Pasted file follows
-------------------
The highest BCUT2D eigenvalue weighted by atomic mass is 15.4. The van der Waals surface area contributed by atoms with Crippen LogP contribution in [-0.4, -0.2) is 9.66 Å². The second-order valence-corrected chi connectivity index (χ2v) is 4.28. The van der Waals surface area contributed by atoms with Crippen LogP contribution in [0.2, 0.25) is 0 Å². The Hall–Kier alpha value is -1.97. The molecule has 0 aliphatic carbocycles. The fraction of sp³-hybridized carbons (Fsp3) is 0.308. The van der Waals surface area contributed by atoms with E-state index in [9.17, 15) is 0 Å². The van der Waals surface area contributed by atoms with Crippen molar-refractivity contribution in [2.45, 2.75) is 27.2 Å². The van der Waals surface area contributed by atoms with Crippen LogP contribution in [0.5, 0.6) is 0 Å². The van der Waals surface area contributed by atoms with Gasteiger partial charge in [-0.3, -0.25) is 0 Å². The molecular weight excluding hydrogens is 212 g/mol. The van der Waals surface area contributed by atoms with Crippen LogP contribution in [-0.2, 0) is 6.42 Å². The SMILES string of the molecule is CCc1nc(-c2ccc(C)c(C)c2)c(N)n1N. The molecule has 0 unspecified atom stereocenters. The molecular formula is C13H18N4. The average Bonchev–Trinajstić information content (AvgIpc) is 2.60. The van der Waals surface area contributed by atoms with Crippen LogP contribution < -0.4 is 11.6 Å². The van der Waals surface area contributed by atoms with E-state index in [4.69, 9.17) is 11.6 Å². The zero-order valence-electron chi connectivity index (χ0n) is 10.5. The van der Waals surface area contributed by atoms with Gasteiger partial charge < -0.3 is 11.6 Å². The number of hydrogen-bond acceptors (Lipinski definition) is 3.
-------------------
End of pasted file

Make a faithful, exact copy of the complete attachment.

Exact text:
The highest BCUT2D eigenvalue weighted by atomic mass is 15.4. The van der Waals surface area contributed by atoms with Crippen LogP contribution in [-0.4, -0.2) is 9.66 Å². The second-order valence-corrected chi connectivity index (χ2v) is 4.28. The van der Waals surface area contributed by atoms with Crippen LogP contribution in [0.2, 0.25) is 0 Å². The Hall–Kier alpha value is -1.97. The molecule has 0 aliphatic carbocycles. The fraction of sp³-hybridized carbons (Fsp3) is 0.308. The van der Waals surface area contributed by atoms with E-state index in [9.17, 15) is 0 Å². The van der Waals surface area contributed by atoms with Crippen molar-refractivity contribution in [2.45, 2.75) is 27.2 Å². The van der Waals surface area contributed by atoms with Crippen LogP contribution in [0.5, 0.6) is 0 Å². The van der Waals surface area contributed by atoms with Gasteiger partial charge in [-0.3, -0.25) is 0 Å². The molecular weight excluding hydrogens is 212 g/mol. The van der Waals surface area contributed by atoms with Crippen LogP contribution in [-0.2, 0) is 6.42 Å². The SMILES string of the molecule is CCc1nc(-c2ccc(C)c(C)c2)c(N)n1N. The molecule has 0 unspecified atom stereocenters. The molecular formula is C13H18N4. The average Bonchev–Trinajstić information content (AvgIpc) is 2.60. The van der Waals surface area contributed by atoms with Crippen LogP contribution < -0.4 is 11.6 Å². The van der Waals surface area contributed by atoms with E-state index in [4.69, 9.17) is 11.6 Å². The zero-order valence-electron chi connectivity index (χ0n) is 10.5. The van der Waals surface area contributed by atoms with Gasteiger partial charge < -0.3 is 11.6 Å². The number of hydrogen-bond acceptors (Lipinski definition) is 3.